I’ve written a book. What now?
You’re proud of what you’ve written, but where to now? Do you approach a ‘traditional’ publisher, or should you handle things yourself?
We’ve been guiding and assisting authors and independent publishers in New Zealand and overseas for 30+ years. Our one-stop service integrates the publishing process from editing, design and artwork to printing and shipping.
We work closely with authors and publishers to prepare their work for publication. Call us for a chat – you’ll find we’re very attentive listeners!
Working with us
We work closely with authors and publishers to prepare their work for publication.
Find out what we can offer for your publishing project.
1. Manuscript assessment
Is your text suitable for publication? Is it fit for purpose? How succinctly and successfully does it address the subject?
• If non-fiction, does it provide valuable new information or perspective on its subject?
• If fiction, how well does it tell the story?
We can give your work an honest and informed appraisal before any editing and design work is commenced.
Copy editing involves correcting and standardising spelling, punctuation and grammar, and ensuring consistency in tone, ‘voice’, and usage. A good editor can also highlight potential problems, such as
• factual errors
• libellous statements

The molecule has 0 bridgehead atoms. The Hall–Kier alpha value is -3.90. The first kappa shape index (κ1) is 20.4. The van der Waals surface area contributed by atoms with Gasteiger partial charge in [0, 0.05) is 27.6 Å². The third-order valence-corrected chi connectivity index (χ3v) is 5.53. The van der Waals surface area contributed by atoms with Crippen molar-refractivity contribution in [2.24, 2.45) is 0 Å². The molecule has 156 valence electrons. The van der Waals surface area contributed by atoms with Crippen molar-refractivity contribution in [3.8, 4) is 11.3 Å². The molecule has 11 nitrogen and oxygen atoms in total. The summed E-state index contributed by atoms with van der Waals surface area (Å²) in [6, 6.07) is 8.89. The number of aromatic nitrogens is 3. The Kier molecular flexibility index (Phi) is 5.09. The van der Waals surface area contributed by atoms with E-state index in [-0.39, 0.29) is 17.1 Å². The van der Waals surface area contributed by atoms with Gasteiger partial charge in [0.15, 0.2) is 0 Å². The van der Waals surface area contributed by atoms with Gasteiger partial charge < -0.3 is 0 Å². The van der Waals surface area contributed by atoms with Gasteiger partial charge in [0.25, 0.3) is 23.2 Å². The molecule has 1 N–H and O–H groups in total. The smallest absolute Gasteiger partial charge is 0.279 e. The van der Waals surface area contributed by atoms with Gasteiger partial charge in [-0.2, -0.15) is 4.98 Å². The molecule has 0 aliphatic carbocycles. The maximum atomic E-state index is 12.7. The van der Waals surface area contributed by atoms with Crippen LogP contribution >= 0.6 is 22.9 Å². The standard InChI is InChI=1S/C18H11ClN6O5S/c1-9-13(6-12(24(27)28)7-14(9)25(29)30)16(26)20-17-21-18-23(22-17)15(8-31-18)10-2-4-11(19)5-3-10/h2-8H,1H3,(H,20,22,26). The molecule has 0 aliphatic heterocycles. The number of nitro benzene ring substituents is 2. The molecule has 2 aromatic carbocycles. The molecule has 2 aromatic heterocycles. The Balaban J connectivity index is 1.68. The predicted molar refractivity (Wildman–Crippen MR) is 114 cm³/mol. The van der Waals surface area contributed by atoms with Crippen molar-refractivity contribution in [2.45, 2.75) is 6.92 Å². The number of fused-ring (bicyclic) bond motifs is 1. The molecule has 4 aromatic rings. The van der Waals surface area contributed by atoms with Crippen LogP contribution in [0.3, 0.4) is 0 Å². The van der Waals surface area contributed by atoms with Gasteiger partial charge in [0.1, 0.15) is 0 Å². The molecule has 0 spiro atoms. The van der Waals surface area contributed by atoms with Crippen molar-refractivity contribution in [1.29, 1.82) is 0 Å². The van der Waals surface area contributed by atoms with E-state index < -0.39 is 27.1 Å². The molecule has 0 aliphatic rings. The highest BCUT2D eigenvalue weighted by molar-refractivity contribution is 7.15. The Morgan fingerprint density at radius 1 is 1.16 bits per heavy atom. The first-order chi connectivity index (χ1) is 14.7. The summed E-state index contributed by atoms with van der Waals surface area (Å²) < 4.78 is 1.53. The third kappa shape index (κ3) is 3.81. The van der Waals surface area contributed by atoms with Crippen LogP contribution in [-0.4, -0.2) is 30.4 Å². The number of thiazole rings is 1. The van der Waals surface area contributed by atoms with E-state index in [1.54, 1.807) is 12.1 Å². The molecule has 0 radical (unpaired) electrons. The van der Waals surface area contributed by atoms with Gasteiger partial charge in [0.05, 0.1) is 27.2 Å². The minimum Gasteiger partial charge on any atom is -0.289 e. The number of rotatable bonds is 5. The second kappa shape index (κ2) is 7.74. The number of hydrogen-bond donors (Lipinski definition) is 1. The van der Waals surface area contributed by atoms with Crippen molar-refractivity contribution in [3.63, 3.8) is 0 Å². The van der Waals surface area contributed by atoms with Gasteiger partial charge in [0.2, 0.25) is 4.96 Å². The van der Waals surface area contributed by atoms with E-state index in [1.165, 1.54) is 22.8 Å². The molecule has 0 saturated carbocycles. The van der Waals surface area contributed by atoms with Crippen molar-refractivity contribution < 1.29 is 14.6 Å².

A copy editor may also advise on the use of a foreword, acknowledgements, footnotes, bibliography and index.
Structural editing refers to the ‘shape’, flow, pace and extent of the narrative.
Is the content presented in the best sequence, enabling the story to unfold in a cohesive and engaging way? Is the quality of the writing consistent? Has the author employed language suitable for the subject matter?
If fiction, are the characters and situations believable? Is the dialogue credible and appropriate for the characters speaking those words?
The narrative framework must serve its purpose. A skilled structural editor can bring out the best in what the author has written, cutting extraneous material, suggesting rewrites, and ‘making every word count’.
3. Design & Artwork
Generally, design and artwork stages are not begun until after the author and/or publisher have approved the edited manuscript.
The front cover design should not only communicate the ‘intention’ of the book, it should sell it, just as a shop window invites the consumer into the store. And yes, people judge a book by its cover.
The test of a great cover design is that you involuntarily reach for the book. The best designs have the X factor – you get it in a glance.
Design of the text pages is equally important. It includes
• typography – astute selection and use of typestyles
• layout – how the contents are presented on the page
• format – portrait or landscape; page dimensions
• ensuring that all elements are balanced, enabling the reader to easily access the content.
Proofreading should be done progressively. A manuscript should first be proofed by a suitably skilled person before the author submits it to an editor.